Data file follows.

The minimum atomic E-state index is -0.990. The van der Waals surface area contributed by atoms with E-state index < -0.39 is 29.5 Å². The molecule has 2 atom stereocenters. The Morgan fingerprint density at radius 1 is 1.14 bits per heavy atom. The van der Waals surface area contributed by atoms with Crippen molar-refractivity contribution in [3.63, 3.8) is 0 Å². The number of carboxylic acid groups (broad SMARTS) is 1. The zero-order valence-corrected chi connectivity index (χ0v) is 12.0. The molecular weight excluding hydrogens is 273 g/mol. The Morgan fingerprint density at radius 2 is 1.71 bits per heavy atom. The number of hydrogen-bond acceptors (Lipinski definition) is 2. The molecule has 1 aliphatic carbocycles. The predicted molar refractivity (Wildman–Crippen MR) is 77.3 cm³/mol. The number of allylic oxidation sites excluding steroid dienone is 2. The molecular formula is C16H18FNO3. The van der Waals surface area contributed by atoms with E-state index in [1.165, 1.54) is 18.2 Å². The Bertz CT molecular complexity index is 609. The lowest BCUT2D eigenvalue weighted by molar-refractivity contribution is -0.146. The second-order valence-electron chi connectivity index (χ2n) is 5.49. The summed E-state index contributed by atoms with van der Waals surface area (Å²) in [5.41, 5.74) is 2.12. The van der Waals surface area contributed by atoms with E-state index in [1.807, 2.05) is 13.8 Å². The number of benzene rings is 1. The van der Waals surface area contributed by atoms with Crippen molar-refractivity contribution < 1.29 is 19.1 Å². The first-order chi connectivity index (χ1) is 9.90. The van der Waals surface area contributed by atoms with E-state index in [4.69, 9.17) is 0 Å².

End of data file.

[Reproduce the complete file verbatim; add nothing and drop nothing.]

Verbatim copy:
The minimum atomic E-state index is -0.990. The van der Waals surface area contributed by atoms with E-state index < -0.39 is 29.5 Å². The molecule has 2 atom stereocenters. The Morgan fingerprint density at radius 1 is 1.14 bits per heavy atom. The van der Waals surface area contributed by atoms with Crippen molar-refractivity contribution in [3.63, 3.8) is 0 Å². The number of carboxylic acid groups (broad SMARTS) is 1. The zero-order valence-corrected chi connectivity index (χ0v) is 12.0. The molecular weight excluding hydrogens is 273 g/mol. The Morgan fingerprint density at radius 2 is 1.71 bits per heavy atom. The number of hydrogen-bond acceptors (Lipinski definition) is 2. The molecule has 1 aliphatic carbocycles. The predicted molar refractivity (Wildman–Crippen MR) is 77.3 cm³/mol. The number of allylic oxidation sites excluding steroid dienone is 2. The molecular formula is C16H18FNO3. The van der Waals surface area contributed by atoms with E-state index in [1.165, 1.54) is 18.2 Å². The Bertz CT molecular complexity index is 609. The lowest BCUT2D eigenvalue weighted by molar-refractivity contribution is -0.146. The second-order valence-electron chi connectivity index (χ2n) is 5.49. The summed E-state index contributed by atoms with van der Waals surface area (Å²) in [5.41, 5.74) is 2.12. The van der Waals surface area contributed by atoms with E-state index in [1.807, 2.05) is 13.8 Å². The number of benzene rings is 1. The van der Waals surface area contributed by atoms with Crippen molar-refractivity contribution < 1.29 is 19.1 Å². The first-order chi connectivity index (χ1) is 9.90. The van der Waals surface area contributed by atoms with E-state index in [4.69, 9.17) is 0 Å².